Gratitude isn’t always easy to grab onto, but it’s always a powerful lifeline.
People in recovery call November “gratitude month.” Nearly every recovery group uses gratitude as a topic of discussion during November. People constantly ask each other, “What are you grateful for?”
People sometimes resist gratitude. They’re still arm wrestling life.
Sometimes people groan and roll their eyes. Maybe they just lost a job or someone they love or are barely holding on. Gradually, the question, “What are you grateful for?” thaws them.
Gratitude does that. Thaws a frozen heart.
It’s hard to feel sad or depressed or angry when you’re feeling grateful.
But gratitude is more than a feeling. It’s a choice. It’s a stance you take.
It’s a way to fortify your life to do more than endure life, to actually celebrate it. All of it.
All of it?
Yep. Even the messy, miserable parts. I call it finding the awe in the aw-ful. It’s tucked in there, somewhere. It’s like a “Where’s Waldo?” book. You might have to look really hard to find it, but it’s there.
My friend, Frank Harnichar, taught me how to find it. He turned my life upside down with two words: Get to.
He taught me that everything is a “get to.”
You don’t have to go to work or wake up with a fussy baby at 3 a.m. or clean the dog’s poop off the carpet. You get to.
You “get to” have a job, a baby, a dog.
Those two words helped me love my mom through Alzheimer’s. I “get to” visit her, I used to tell myself on the drive to Light of Hearts in Bedford, where she lived for three years before she died on Election Day in 2016.
It wasn’t always easy to love her. Sometimes her mind was like the needle on a broken record. It kept replaying the scratchy parts no one wanted to hear. You couldn’t lift the needle. You just had to listen to her complain over and over and love her anyway.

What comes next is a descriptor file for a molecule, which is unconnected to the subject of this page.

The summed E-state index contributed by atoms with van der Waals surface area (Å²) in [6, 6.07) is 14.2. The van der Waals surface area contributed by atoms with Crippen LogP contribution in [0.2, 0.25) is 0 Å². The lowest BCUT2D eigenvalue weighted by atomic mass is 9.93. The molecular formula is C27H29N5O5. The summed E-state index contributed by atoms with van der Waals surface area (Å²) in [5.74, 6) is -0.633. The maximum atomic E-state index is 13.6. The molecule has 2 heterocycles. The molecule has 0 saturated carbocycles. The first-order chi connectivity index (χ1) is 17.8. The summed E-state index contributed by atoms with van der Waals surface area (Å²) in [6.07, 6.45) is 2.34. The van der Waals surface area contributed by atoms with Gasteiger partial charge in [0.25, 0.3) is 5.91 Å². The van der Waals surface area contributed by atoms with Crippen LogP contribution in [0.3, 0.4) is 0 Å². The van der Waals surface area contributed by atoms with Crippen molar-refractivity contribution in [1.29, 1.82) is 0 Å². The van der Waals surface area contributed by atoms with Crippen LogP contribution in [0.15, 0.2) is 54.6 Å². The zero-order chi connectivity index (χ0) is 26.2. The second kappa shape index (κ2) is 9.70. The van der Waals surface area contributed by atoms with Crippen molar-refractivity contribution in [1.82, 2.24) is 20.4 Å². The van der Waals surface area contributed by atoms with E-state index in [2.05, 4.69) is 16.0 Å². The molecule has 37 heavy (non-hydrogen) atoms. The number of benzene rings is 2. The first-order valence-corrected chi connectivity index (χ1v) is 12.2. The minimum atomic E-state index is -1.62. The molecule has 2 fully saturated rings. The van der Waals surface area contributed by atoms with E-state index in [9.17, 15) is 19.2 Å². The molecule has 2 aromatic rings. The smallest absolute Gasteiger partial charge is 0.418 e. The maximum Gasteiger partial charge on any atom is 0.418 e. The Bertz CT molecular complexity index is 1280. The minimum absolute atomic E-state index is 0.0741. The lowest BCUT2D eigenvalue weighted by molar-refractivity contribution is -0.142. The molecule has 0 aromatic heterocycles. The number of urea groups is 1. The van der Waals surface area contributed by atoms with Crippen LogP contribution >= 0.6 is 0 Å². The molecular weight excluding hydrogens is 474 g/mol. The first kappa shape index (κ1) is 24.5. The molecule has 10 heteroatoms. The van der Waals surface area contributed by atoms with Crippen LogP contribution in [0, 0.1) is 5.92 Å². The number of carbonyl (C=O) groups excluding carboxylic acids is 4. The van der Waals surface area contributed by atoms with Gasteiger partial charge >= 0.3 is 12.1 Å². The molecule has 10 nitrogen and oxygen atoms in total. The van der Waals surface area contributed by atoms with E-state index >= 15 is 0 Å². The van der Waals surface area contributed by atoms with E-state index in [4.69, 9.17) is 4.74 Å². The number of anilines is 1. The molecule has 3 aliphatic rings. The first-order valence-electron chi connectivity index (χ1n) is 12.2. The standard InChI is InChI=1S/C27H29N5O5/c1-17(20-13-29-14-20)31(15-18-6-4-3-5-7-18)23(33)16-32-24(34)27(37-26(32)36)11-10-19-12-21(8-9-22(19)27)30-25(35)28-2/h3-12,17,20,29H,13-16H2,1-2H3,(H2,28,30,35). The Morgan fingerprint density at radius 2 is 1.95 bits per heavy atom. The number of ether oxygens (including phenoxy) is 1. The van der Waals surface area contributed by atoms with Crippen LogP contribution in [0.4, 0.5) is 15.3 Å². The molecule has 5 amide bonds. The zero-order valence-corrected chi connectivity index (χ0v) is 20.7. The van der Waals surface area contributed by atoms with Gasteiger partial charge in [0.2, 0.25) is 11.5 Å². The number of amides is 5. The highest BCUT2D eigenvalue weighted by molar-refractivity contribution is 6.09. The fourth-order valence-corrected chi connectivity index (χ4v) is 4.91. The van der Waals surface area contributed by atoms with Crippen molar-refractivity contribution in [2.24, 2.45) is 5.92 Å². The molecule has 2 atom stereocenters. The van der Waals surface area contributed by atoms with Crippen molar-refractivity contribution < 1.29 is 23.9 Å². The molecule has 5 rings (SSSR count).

On the drive to see her, I would tell myself, this is a “get to.” I “get to” visit. I “get to” hear her stories.
When she died, I had no regrets. I got to love her.
Last year my friend, Frank, died. He was a Vietnam vet, a dad, a house painter by trade and a friend to everyone he met.
I met him when I had cancer back in 1998. He was wearing a “Life is Good” cap. I told him I needed to remember that, as life was going to get rough with chemo knocking out my hair. He went out that day, bought me a “Life is Good” hat and dropped if off at my house. I wore it the whole time I was bald. And life was good.
Even with cancer.
I practiced that “get to.” I told myself, I “get to” have chemo. I “get to” have radiation. Some people don’t have any medical options left. I “get to” live.
Last year, Frank went into the hospital for what we thought was a routine heart bypass surgery. He never made it home.
And now we “get to” miss all the things we treasured about him.
Thanksgiving is a big “get to.” It’s my favorite holiday. It’s a reminder to give thanks, not just for the turkey and the football games and those gathered around the table, but for life itself.
Even the messy parts.
Four decades ago, when I was a struggling single mom with no college degree and barely an income, my dear friend, Kathy, would always ask me, “What are you grateful for?” She ended every phone calling asking me to name three things.
My daughter always made the top three.
Now my list is endless. And my daughter still makes the top three.
At our Thanksgiving, we go around the table and share what we are grateful for. It’s so moving to hear everyone’s “get to.” We don’t just share the mountain top joys, we share the struggles in the valley. No matter what, we’re all grateful that we “get to” spend another Thanksgiving together.
While we’re talking about gratitude, I want to thank you for being a “get to” for me. I get to write for you.
Thanks for reading this paper, and for reading my column. I also want to thank all the advertisers and the entire Cleveland Jewish News staff that gets this paper to you every week to connect us all.
I hope you consider reading this paper a “get to.”